Which brings us to the next topic—how should students be practicing skills if they are going to be tested on them in an integrated fashion?
Good practice can be isolated and complicated
In general, to practice a skill students should find and try some problems that involve using that skill. If they can’t identify problems where they can practice a certain skill, they should be meeting with a teacher ASAP. Providing some extra practice for a model is probably good. Providing extra practice for specific skills is probably not helping the overall cause of being able to identify when to use a skill, why to use a skill, etc. That should be fixed with more coaching of the student.
Even while practicing multiple skills together, a student can be focusing mainly on a particular skill. They can put the teacher’s specific feedback into use by really examining their thinking and work with a certain skill. Probably the most isolated that practice gets is when a student is struggling with a qualitative skill (what I call A objectives in my conjunctive SBG system).
What about struggling students?
Students who are in the midst of the most struggle need help (extra coaching) breaking down problems to set up isolated, targeted practice when we’ve identified a specific difficulty that needs to be ironed out before we can move forward. If you can’t consistently draw velocity-time graphs, you’re going to hit a stopping point. Ditto FBDs, LOLs, etc.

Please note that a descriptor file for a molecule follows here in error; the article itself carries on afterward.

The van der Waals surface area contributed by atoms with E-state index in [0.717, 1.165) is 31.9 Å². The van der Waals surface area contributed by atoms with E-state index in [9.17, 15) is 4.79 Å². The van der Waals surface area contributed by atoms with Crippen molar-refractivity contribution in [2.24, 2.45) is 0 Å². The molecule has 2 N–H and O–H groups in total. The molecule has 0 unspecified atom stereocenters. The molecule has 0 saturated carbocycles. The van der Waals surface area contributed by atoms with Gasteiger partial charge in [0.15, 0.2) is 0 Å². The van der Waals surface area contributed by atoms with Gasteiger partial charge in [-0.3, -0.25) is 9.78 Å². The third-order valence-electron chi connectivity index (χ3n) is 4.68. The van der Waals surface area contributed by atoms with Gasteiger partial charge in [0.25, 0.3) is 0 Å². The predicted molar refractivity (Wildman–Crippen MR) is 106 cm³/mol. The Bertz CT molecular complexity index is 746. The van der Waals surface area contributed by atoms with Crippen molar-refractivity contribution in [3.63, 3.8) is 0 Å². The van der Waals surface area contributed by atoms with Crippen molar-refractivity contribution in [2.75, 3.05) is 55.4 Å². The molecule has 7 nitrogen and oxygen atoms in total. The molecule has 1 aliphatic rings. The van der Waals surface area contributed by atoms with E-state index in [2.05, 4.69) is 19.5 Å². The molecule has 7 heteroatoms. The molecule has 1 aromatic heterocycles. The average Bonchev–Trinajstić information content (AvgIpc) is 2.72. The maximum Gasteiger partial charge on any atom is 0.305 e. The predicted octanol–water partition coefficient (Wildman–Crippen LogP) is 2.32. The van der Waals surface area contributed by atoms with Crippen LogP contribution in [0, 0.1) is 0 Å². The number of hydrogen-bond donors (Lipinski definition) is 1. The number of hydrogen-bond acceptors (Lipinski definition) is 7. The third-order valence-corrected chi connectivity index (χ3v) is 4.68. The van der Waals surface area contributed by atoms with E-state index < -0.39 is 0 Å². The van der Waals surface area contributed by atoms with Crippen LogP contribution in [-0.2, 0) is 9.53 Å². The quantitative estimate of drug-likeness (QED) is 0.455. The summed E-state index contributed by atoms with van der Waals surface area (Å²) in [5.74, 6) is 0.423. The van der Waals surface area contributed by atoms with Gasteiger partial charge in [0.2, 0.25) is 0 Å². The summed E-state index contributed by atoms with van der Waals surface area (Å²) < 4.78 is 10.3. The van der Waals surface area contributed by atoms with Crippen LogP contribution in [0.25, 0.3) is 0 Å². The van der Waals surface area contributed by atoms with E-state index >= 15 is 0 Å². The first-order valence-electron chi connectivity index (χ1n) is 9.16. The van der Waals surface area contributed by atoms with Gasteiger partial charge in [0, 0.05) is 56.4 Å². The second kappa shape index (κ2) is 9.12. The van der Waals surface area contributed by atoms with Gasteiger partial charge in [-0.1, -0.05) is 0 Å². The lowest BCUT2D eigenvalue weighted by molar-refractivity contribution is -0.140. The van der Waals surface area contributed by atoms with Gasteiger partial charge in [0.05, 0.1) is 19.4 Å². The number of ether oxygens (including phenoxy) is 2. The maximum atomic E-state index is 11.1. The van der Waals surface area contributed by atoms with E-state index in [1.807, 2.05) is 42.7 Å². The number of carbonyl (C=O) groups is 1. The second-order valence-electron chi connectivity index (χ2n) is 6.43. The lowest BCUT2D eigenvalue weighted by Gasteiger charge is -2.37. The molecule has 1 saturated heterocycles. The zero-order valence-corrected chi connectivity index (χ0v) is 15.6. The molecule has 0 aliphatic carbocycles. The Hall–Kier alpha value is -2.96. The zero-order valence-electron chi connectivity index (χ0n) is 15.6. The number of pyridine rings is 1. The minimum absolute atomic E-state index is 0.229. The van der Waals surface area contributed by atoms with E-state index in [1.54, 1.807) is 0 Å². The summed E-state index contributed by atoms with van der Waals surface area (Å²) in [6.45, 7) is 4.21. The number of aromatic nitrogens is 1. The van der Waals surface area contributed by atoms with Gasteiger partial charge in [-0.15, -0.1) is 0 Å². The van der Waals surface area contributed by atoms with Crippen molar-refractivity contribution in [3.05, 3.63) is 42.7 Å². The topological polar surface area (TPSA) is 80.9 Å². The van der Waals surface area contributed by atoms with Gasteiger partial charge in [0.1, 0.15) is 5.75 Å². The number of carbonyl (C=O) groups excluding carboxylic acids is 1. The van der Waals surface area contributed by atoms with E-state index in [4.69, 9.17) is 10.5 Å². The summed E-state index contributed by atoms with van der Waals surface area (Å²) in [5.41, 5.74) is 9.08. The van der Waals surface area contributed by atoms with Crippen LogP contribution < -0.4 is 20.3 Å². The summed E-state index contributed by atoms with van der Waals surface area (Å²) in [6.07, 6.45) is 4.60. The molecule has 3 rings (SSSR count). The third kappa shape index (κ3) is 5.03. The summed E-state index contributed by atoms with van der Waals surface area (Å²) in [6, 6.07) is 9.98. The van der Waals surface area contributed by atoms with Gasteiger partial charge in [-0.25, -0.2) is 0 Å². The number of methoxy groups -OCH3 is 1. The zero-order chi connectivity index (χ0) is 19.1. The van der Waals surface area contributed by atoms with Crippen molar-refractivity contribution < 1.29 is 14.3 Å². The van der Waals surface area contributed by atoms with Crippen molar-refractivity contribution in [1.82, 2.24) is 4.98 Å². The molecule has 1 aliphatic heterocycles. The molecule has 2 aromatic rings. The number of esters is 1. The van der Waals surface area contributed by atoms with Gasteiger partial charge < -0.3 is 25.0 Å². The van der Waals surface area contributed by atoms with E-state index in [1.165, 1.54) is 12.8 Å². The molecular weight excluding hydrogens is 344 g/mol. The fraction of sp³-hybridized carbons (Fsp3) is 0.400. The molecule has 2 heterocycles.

Here’s the key—when you isolate a skill, you need to practice more subtly, more deeply than you would likely need for a quantitative problem. If you want to be sure you can use that skill, consistently, as the basis for moving on to the rest of a problem, you need to be able to consistently do complex qualitative work.
And the second key—that’s not the only practice you should do. Indeed, when it is the only practice a student has done, it is not only obvious from their work, but that student is rarely able to be successful on subsequent tests.
Example: Practicing free body diagrams (FBDs)
Let’s say a student is struggling with that important skill mentioned above, depicting the relative sizes of forces on a free body diagram. She’s come in to test on it a few times, but she isn’t making a lot of progress. Time for some extra coaching.
Here’s what you want to do: Go back through old packets and draw several FBDs for every object in the problem. Take “sweaty man” from our BFPM packet, for example. Classic.
Ignore the numbers for now. Draw an FBD for the package. Then draw one for if it’s slowing down instead of moving at a constant speed. Then draw one for if it’s speeding up. How do the forces on the object change? How do the sizes of those forces change?
Now do the same thing, but for the sweaty man in each of those cases.